Abbas suspends Dahlan from Fatah over 'coup plot'

By Wyre Davies
BBC News, Jerusalem

Mohammed Dahlan in Gaza City (2005)
Image caption,
Mohammed Dahlan is Fatah's former head of security in the Gaza Strip

A senior figure in the Palestinian Fatah movement has denied plotting an internal coup to remove President Mahmoud Abbas.

Mohammed Dahlan has been suspended from Fatah's central committee pending an investigation into the allegations, which he describes as "fantastical".

There are increasing divisions in the movement, which runs the Palestinian Authority in the occupied West Bank.

Mr Dahlan was Fatah's security chief in Gaza before Hamas took over in 2007.

Although President Mahmoud Abbas enjoys strong backing from the international community, the 75-year-old's presidential term formally ended more than a year ago and he has been effectively governing by decree ever since.

With peace talks between Israel and the Palestinians indefinitely suspended, there is growing criticism in Palestinian circles of what some describe as Mr Abbas' weak leadership.

Among his critics is Mr Dahlan, a 49-year-old who is originally from Gaza.

Mr Dahlan has emphatically denied plotting a coup and expressed his full support for Mahmoud Abbas in a BBC interview.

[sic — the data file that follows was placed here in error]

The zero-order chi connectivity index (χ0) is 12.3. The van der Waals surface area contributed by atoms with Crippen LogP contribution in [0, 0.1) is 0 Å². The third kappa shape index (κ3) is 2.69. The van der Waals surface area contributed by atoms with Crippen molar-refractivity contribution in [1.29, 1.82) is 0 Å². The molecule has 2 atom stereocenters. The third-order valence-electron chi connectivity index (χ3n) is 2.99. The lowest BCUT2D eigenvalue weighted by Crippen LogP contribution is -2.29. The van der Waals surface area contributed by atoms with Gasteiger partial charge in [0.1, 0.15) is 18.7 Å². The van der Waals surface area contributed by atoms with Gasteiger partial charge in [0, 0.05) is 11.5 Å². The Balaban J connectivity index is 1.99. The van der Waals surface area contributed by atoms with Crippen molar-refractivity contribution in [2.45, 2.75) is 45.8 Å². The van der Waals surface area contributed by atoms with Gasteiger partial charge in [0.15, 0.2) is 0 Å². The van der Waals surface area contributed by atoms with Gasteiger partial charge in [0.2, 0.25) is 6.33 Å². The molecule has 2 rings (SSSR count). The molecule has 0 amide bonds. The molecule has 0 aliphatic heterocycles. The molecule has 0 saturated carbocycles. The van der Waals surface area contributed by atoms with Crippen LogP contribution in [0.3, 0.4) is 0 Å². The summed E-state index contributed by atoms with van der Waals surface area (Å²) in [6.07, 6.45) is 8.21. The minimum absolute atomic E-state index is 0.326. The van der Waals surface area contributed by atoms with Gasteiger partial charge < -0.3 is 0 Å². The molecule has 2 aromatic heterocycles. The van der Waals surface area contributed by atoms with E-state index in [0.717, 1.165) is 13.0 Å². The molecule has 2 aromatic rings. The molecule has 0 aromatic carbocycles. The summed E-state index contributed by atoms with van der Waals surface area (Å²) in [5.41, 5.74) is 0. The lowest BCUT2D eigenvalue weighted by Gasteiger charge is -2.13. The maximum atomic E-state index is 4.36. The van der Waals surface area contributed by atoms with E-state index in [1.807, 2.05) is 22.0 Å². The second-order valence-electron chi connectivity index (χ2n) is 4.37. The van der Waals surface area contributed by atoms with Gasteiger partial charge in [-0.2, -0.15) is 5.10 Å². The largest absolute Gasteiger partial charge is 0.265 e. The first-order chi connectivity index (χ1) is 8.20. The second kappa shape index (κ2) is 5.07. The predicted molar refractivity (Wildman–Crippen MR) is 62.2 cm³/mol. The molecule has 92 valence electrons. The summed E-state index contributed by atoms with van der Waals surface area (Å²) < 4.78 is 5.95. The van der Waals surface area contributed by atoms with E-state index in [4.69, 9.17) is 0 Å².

"Abbas is the president of the Palestinian people and when he summons me, I will go to him. But this is an exaggerated story that is not good for Fatah or the Palestinian people," he said.

"There are those who want to stab Fatah in the back, but I won't give them the reason or means to do so. I am dedicated to the movement and I will not turn my back on it."

Embezzlement probe

Taking no chances, President Abbas also closed the offices of a TV station with links to Mr Dahlan and removed his personal security detail.

Mr Abbas has also reportedly ordered an internal investigation into embezzlement, which could focus on Mr Dahlan's multi-million dollar fortune.

Such moves might succeed in neutering any immediate attempt by Mr Dahlan, or others, to force a change of leadership in the Palestinian Authority.

But there is no doubt, say observers, that President Abbas looks like an increasingly weakened and dispirited leader.

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